Physiotherapy is a naturopathic method of medicine that focuses on the movement of the body. It treats existing problems like chronic pain, it helps people rehabilitate after an injury or surgery, and it can be a preventative measure used to help people avoid injury or pain.
Physiotherapy targets the root of a problem. Instead of treating symptoms of pain, it treats the pain from the source. Physiotherapy provides a very individual type of treatment. The physiotherapist will create a therapy schedule bespoke to the needs of the patient.
Anybody can go to a physiotherapist at any time without a referral, as physiotherapists are considered primary healthcare providers. In Canada, a physiotherapist must undergo at least 6 years of post-secondary education in order to become certified. In order to practice physiotherapy legally, the physiotherapist must be certified by a recognized institution.
After the initial certification, physiotherapists can continue their education in order to specialize in a specific area such as sports therapy, orthopaedics, hand rehabilitation, geriatric or chronic pain therapy, and many more.
The first step of a physiotherapist’s job is to assess the situation being presented to them. Is the patient in need of preventative therapy or rehabilitation? Using range of motion exercises, from which the physiotherapist can gain visual clues about what may be causing problems in a person’s body, the physiotherapist will begin to assess the patient.
In addition to the visual range of motion exercises, they will likely ask a lot of questions about the person’s situation which may also help them glean further information. They may also test the patient’s strength, gait, and may examine more closely any areas the patient claims are causing them pain.
After the assessment is complete, the physiotherapist will discuss with the patient what they were able to understand based on their assessment. The best way for the patient to heal is if they too understand the root of the problem, and help themselves as much as possible. The physiotherapist will develop a treatment plan.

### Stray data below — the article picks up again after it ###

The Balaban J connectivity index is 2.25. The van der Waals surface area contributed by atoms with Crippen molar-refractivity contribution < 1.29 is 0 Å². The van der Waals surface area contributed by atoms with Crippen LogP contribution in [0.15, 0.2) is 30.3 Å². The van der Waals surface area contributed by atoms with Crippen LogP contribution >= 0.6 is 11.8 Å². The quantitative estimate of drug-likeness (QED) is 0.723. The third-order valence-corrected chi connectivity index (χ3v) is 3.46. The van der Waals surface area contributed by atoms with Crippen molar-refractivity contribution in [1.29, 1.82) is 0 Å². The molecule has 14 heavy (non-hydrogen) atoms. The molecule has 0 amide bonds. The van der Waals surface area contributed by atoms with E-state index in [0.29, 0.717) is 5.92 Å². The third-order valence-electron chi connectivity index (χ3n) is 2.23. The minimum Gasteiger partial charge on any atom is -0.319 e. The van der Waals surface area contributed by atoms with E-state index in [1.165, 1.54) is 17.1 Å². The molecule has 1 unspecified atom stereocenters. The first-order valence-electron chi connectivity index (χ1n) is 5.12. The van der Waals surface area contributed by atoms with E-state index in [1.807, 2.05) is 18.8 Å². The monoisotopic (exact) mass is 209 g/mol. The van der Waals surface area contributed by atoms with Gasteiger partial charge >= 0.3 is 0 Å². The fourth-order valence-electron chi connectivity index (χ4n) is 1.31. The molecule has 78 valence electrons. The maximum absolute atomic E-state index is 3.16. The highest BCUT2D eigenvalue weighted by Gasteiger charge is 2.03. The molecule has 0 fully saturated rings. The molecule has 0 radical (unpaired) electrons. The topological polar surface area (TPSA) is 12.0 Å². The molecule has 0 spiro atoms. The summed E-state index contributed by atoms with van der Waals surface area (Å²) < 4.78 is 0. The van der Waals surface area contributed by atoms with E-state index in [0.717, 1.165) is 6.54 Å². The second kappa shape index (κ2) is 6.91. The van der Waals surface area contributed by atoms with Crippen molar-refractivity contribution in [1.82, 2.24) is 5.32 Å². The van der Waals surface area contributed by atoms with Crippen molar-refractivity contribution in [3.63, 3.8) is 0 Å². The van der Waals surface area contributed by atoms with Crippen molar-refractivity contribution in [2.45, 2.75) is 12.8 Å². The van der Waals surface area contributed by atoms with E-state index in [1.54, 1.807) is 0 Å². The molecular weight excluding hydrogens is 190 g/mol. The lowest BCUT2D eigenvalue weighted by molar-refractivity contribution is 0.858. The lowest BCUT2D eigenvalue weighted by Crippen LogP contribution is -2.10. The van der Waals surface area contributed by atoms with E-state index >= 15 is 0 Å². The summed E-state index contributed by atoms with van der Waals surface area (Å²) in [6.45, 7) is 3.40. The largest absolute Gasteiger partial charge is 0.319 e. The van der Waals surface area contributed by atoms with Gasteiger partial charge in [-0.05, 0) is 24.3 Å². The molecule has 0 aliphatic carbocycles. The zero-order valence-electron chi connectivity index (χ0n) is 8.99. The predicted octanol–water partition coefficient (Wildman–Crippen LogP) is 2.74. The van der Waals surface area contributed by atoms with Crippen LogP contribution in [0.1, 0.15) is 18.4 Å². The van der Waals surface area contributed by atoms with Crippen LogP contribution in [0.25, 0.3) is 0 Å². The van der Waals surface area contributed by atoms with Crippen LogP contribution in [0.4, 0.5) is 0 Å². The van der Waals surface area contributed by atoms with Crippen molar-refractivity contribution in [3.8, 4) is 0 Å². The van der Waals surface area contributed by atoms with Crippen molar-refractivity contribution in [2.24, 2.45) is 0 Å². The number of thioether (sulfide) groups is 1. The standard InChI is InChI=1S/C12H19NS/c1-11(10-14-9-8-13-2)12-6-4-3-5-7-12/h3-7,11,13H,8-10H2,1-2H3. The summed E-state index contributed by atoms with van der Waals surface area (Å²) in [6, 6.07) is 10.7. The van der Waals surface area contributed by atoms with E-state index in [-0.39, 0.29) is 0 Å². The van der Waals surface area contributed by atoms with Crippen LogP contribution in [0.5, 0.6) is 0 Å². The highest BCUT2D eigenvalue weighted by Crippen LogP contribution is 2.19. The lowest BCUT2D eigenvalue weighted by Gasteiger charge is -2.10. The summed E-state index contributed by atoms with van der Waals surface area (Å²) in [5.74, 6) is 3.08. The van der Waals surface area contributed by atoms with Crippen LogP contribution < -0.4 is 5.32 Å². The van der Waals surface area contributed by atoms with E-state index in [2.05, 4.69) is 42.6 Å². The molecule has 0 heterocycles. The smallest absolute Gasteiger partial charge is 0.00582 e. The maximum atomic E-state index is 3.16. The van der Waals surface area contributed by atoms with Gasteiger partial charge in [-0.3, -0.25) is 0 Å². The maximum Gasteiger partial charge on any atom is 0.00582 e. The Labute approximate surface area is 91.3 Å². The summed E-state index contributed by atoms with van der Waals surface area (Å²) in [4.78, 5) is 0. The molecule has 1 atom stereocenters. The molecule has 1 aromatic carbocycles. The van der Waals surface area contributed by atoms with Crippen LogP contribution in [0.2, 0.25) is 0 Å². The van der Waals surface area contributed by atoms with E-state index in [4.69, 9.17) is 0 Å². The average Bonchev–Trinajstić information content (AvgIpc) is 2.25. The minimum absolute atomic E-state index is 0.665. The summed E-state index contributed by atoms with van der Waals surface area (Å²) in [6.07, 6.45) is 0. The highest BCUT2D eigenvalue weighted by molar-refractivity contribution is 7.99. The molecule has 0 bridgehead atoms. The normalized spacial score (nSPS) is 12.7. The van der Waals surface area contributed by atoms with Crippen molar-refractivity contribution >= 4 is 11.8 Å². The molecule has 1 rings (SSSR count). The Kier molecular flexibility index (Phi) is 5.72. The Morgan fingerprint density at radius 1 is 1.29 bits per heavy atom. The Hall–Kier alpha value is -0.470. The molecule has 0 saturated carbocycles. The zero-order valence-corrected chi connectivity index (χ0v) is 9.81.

This will normally involve stretching and moving exercises that specifically target the part of the patient’s body that requires healing. As the physiotherapist describes the treatment plan, they should also present the benefits, alternatives, and any possible risks or side effects that could occur as a result.
There are two separate reasons why a physiotherapist may be providing preventative therapy. One is to assess a person physically in order to help them prevent problems later in life. This assessment would be much like a regular assessment where the physiotherapist would use visual clues based on range of motion exercises to analyze where potential risk lays. The other type of assessment is to analyze a person’s daily life and verbally provide them with preventative measures they can make within their home to avoid injuring themselves.
This method is often provided for elderly people. What happens is that older people tend to shy away from regular activity for fear of injuring themselves, which ultimately causes the weakening of some of their muscles and joints, causing them to become injured more easily.
Not only will physiotherapists work with their patients for a certain amount of time, but they will almost always send patients home with homework, of a sort. The homework is usually a set of exercises and movements which target the areas of the patient’s body in need of attention. Doing these exercises as per the recommendation of the physiotherapist can greatly accelerate the rehabilitation of a person’s body. Alternatively, not doing the exercises can not only set a patient back in their progress, it can actually cause further injury.